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The Afghanistan lecture: Afghan women fight for rights and equality

On the 23rd of October FMS, together with the PvdA, organised the Afghanistan lecture with as special guest Dr Massouda Jalal, former Minister of Women's Affairs. The session was focused on women's rights in Afghanistan and international solidarity. Kirsten Meijer, Vice Chair of the FMS, kicked off by emphasizing how lucky we were to even be able to meet that day, in freedom, and in the company of the courageous Dr. Massouda Jalal.

International solidarity: together you stand strong

Kirsten continued by elaborating on international solidarity, what it means for policies and practices, and what we need to do to accomplish it: "Let's start with listening, let's start with understanding the complexity of the situations in countries. And let's start with identifying the needs on the ground." She emphasised that connectedness is the greatest weapon we have to achieve international solidarity. Kirsten Meijer's voice shook with emotion as she said: "The feeling of connectedness is the strongest motive for change because together you stand strong. And we need to stand strong, especially when it comes to international women's rights."

The fight to give girls 'pens and paper'

After the powerful, emotional, and motivating introduction by Kirsten the word was given to Dr Massouda Jalal. Dr. Jalal started the Afghanistan lecture with an overview of what has been going on in Afghanistan recently, and how it has impacted women and girls. She explained how fear, uncertainty and desperation of Afghan women and girls has been increasing, particularly as the Taliban era from the 1990s is still a clear memory for so many. Nevertheless, a slight ray of hope shone through her depressing illustration of the current situation: "The situation for Afghan women and girls in Afghanistan is bleak, but women continue to fight for their rights and to demand equality. This has not changed, and it will not change. Afghan women have been at the forefront of fighting for their rights for centuries." 

Dr Jalal emphasised that inclusion of women has been crucial in so many steps of the development of Afghanistan, and now Afghanistan is "on the verge of a catastrophic economic and humanitarian crisis." Though her voice remained neutral as she said this, she conveyed a great sense of urgency: the international community cannot stay on the sidelines. Afghan women mustn't just be talked about, but they must be heard directly. The more Dr Jalal talked about the role of the international community, the harsher her words were. By the end she didn't just ask but demanded that the international community protects civil society and the Afghan women. She finalised the lecture by calling on all of us, including the members of the audience there, to demand attention for these issues from their governments. She emphasised that she was willing to be hanged for her fight to give girls 'pens and paper', and that we must not now lose sight of the fact that protecting human rights, including for girls, is key to sustainable development.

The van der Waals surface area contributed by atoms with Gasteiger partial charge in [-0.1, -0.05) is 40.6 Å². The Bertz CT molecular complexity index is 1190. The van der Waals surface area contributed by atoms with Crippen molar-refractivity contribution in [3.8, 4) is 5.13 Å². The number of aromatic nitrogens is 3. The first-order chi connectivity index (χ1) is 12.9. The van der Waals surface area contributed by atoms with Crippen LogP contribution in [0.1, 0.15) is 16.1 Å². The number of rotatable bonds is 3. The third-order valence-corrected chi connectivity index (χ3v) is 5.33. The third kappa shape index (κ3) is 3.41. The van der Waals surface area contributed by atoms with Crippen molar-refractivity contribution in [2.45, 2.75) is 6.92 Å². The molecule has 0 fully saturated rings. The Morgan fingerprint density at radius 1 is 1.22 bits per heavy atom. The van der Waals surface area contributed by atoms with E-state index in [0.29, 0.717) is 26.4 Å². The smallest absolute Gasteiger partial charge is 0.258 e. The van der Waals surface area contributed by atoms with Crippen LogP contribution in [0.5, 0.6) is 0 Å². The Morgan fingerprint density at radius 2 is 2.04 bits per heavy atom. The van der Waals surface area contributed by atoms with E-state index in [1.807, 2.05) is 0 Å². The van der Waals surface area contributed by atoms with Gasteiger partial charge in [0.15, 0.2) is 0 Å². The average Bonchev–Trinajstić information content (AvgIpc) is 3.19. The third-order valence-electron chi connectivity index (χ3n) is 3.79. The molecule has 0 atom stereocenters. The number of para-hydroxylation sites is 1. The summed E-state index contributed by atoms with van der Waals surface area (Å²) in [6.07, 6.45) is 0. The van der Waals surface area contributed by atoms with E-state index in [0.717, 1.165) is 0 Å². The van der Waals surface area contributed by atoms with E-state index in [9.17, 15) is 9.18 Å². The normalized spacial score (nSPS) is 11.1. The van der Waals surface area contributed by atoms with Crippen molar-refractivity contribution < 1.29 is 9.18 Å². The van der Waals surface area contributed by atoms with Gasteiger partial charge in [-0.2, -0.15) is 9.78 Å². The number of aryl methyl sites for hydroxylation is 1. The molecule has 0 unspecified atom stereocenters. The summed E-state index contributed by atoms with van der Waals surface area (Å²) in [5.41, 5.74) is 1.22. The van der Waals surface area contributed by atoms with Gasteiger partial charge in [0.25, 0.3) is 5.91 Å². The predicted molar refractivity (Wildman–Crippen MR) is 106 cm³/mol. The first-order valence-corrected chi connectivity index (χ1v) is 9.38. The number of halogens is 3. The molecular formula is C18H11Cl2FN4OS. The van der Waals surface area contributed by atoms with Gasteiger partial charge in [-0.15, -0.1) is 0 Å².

A call to fight, and to keep fighting

Dr Jalal's speech was met with enthusiastic applause, and multiple questions from the moderator and the audience. When asked why she came to the Netherlands, Dr. Jalal emphasised that she did not choose to be here, she wants to be in Afghanistan. She loves the country and wanted to work for its people for the rest of her life. She never dreamed of leaving, but she was forced to go in exile. When talking about the turn her life has taken she actually smiled at the absurdity. No one saw this coming, and perhaps she least of all.

When asked whether Afghanistan was and is a failed state, Dr Jalal didn't have to think longer than a second: a resounding "yes" was the answer. Corruption, failed leadership, and nepotism failed the country. Furthermore, as the Taliban approached, the president left Afghanistan and leadership was handed over to the Taliban 'just like that'. The armed forces didn't resist, since they were so much smaller than the official statistics, and the country was handed over 'as a gift to be given'. And while all this happened, the commanders were in the Emirates 'for a picnic'. The frustration over the rampant corruption and the ease with which the Taliban gained power emitted from every word Dr Jalal spoke. She further exclaimed that the Doha agreement had weakened the government, and she blamed the international community for the situation. 5000 Taliban prisoners got released, while 16 million Afghan women were imprisoned. All the work that the Ministry of Women's Affairs worked so hard to achieve in the past two decades was undone in one go.

Finally, Dr Jalal emphasised that action needed to be taken. Afghanistan is the capital of female enslavement, and could therefore be the strongest starting point for international feminism. This is an opportunity to raise female energy and impact gender issues globally. Therefore, we are called to fight: to fight and to keep fighting.

Watch the full lecture here